If you get a blood clot in your leg or another large blood vessel called a deep vein thrombosis (DVT), your treatment will include medications known as blood thinners. These drugs, also called anticoagulants, make it harder for your blood to clot. That stops your existing blood clot from getting bigger while your body works to get rid of it, and helps keep you from getting another blood clot.
Anticoagulants come in different forms that work in different ways. One kind you may get after a DVT is called a direct thrombin inhibitor.
How Do Direct Thrombin Inhibitors Work?
There’s an enzyme in your blood called thrombin. When you’re bleeding, its job is to turn a particular protein into strong threads that trap platelets and help them clump together to plug the leak. That makes a blood clot or a scab. Direct thrombin inhibitors stop this process, so your blood flows more freely and clots are less likely to form.
Who Gets Direct Thrombin Inhibitors?
Direct thrombin inhibitors are used in the second (long-term) and third (extended) phases of anticoagulation treatment for a DVT.
Dabigatran. You may get a drug called dabigatran (Pradaxa) 5-10 days after you’re first treated with a different blood thinner by a shot or an IV directly into your vein. Dabigatran is a pill you take twice a day while your blood clot is allowed to resolve naturally, or is dissolved with other medications. It keeps the clot from getting bigger and helps prevent other clots from forming. It’s often prescribed for about 3 months, long enough for the clot to go away.
You may have health or lifestyle issues that make you more likely to get more blood clots. In that case, your doctor may have you take dabigatran longer – possibly the rest of your life – to prevent another clot.
You might also get dabigatran to prevent blood clots if you have an irregular heartbeat not caused by a heart valve problem, or after hip surgery.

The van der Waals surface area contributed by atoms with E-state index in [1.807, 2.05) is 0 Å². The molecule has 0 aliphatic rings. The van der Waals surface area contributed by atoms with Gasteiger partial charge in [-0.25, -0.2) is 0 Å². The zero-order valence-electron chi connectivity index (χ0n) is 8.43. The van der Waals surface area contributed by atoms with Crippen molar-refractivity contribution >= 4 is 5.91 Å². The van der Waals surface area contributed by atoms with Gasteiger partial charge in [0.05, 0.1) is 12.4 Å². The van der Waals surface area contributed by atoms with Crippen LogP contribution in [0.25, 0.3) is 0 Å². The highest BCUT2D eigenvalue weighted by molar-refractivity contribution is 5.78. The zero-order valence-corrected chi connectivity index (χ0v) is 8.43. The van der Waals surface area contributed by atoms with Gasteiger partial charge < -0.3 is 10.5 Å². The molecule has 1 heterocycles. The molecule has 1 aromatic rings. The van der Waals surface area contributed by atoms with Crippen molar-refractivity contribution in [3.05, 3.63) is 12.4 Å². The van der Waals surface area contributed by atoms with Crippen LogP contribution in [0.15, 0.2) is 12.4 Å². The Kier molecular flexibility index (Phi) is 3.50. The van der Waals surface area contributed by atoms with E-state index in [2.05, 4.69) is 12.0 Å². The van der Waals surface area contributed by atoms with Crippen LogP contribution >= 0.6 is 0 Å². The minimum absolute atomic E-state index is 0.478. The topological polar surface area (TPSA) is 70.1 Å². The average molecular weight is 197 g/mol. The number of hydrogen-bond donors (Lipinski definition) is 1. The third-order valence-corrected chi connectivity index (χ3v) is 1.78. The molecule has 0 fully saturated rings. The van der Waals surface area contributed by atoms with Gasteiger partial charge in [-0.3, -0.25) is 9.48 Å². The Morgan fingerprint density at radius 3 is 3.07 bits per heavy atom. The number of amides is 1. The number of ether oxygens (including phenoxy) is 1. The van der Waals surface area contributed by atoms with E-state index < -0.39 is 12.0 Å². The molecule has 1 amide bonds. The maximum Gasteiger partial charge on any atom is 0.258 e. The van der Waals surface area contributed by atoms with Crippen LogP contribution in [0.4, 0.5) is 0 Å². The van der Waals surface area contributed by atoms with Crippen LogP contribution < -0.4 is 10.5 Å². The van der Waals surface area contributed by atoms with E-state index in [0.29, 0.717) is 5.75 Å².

Argatroban and bivalirudin. It’s rare, but some people have a dangerous reaction to the anti-clotting drug heparin. They might get one of two other direct thrombin inhibitors to treat a DVT, argatroban or bivalirudin (Angiomax). These are given through your vein. They’re also used to prevent blood clots during certain heart procedures.
How Well Do Direct Thrombin Inhibitors Work?
This is a relatively new kind of drug. It was tested (before getting approval) against the drug warfarin, which for decades has been the go-to blood thinner for DVT treatment. It worked just as well, and was slightly less likely to lead to uncontrolled bleeding.
Since then, researchers have compared studies on dabigatran to those on other newer blood thinners known as Xa inhibitors, including rivaroxaban (Xarelto) and apixaban (Eliquis). They found that they all work just about equally well, and are equally safe.
Grouped together, these newer blood thinners are called direct oral anticoagulants. Compared to warfarin, they:
- Start working faster
- Don’t require frequent blood testing to see how they’re working
- Don’t need the dose adjusted
- Have fewer interactions with food
- Leave your system faster
- Are more expensive
What Are the Risks of Direct Thrombin Inhibitors?
All blood thinners make you more likely to have uncontrolled bleeding. But it’s somewhat easier to stop with direct thrombin inhibitors, because they leave your system within a day or so once you stop taking them. And a medication called idarucizumab (Praxbind) can reverse the effects of dabigatran in an emergency to stop bleeding.
- You should stop taking dabigatran before surgery or a procedure that requires a spinal puncture or an epidural. Your doctor will tell you how many days ahead of time.
- Don’t stop taking it without talking to your doctor. And be careful not to miss a dose. That can make you more likely to get a blood clot.
- Don’t take it if you have an artificial heart valve.
- It can also cause an upset stomach.